Symantec Identifies New Duqu Trojan Driver Variant

Tuesday, March 20, 2012

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According to a report from ZDNet's Ryan Naraine, Symantec researchers have identified a new variant of the Duqu Trojan, giving reason to believe the malware is very much alive and kicking.

Symantec noted the discovery of a previously unseen driver (mcd9×86.sys) for Duqu that was apparently compiled as recently as February of this year. Symantec's Security Response unit announced the discovery via Twitter message:

Symantec's analysis showed that the variant did not represent any new functionality in the malware.

Naraine reports that "Kaspersky Lab’s Costin Raiu says the latest variant has been engineered to escape detection by the open-source Duqu detector toolkit released by CrySyS Lab."

On October 14th, 2011, Symantec was originally sent a sample of the malware which caused quite a stir because of the similarity to the infamous Stuxnet virus, yet the payload and purpose showed that Duqu was a totally new creation.

Stuxnet is a highly sophisticated designer-virus that wreaks havoc with SCADA systems which provide operations control for critical infrastructure and production networks, and the initial attacks are thought to have caused severe damage to Iranian uranium enrichment facilities.

While Duqu is similar in may respects to Stuxnet, research teams have concluded that its main purpose is to harvest data, not affect physical control systems such as those impacted by Stuxnet.

Researchers from the Dell SecureWorks Counter Threat Unit concluded in October of 2011 that Duqu was designed primarily as a data harvesting tool meant to collect sensitive information and keystrokes on infected systems, and that the malware lacks any code similar to that found in Stuxnet which allowed for the physical manipulation of Programmable Logic Controllers (PLC) used in various industrial control systems (ICS).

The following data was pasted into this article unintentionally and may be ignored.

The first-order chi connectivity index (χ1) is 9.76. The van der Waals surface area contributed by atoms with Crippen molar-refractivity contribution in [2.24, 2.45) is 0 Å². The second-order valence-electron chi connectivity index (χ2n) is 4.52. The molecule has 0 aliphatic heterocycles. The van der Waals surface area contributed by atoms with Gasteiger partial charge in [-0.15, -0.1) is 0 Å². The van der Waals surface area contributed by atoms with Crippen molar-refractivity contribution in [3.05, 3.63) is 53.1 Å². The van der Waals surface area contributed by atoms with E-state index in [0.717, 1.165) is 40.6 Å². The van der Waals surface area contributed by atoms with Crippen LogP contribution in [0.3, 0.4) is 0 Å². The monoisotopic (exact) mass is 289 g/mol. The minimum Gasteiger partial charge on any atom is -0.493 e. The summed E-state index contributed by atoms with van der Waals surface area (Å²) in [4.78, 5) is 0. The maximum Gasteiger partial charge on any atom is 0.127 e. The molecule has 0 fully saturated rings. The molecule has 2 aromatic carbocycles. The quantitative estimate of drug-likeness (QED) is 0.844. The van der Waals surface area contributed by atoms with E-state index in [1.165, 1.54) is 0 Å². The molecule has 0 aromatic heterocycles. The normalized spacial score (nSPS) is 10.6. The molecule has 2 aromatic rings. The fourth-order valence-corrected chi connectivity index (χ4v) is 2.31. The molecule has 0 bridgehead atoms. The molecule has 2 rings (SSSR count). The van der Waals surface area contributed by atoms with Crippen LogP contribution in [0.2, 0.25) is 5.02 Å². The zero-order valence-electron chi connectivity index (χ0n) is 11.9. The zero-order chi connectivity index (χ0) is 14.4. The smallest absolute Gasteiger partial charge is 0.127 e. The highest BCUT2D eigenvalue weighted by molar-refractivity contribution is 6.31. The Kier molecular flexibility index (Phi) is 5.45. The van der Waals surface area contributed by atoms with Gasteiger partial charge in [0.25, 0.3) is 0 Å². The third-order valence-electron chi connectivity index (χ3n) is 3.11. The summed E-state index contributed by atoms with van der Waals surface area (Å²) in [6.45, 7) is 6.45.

The Dell researchers went on to state that while there are multiple simularities between the two malware variants, the differing payloads and intended results of the two viruses led the team to conclude that the two trojans were in all likelihood probably not related, and were most likely not produced by the same authors.

NSS researchers Mohamed Saher and Matthew Molinyawe asserted in November 2011 that Duqu is the first modular plugin rootkit ever identified in the wild, and the sophisticated nature of the malware code leads them to believe that development would have required a significant amount of resource.

NSS researchers are working under the assumption that Duqu is still in development, and that the authors are working to perfect the malware prior to unleashing its full potential - such as the delivery of a potentially devastating payload.

In December of 2011, the European Network and Information Security Agency (ENISA) released analysis of Duqu which included a warning that industrial control systems (ICS) and supervisory control and data acquisition (SCADA) networks are ill prepared to cope with such threats.

ICS-SCADA systems provide operations control for critical infrastructure and production networks including manufacturing facilities, refineries, hydroelectric and nuclear power plants.

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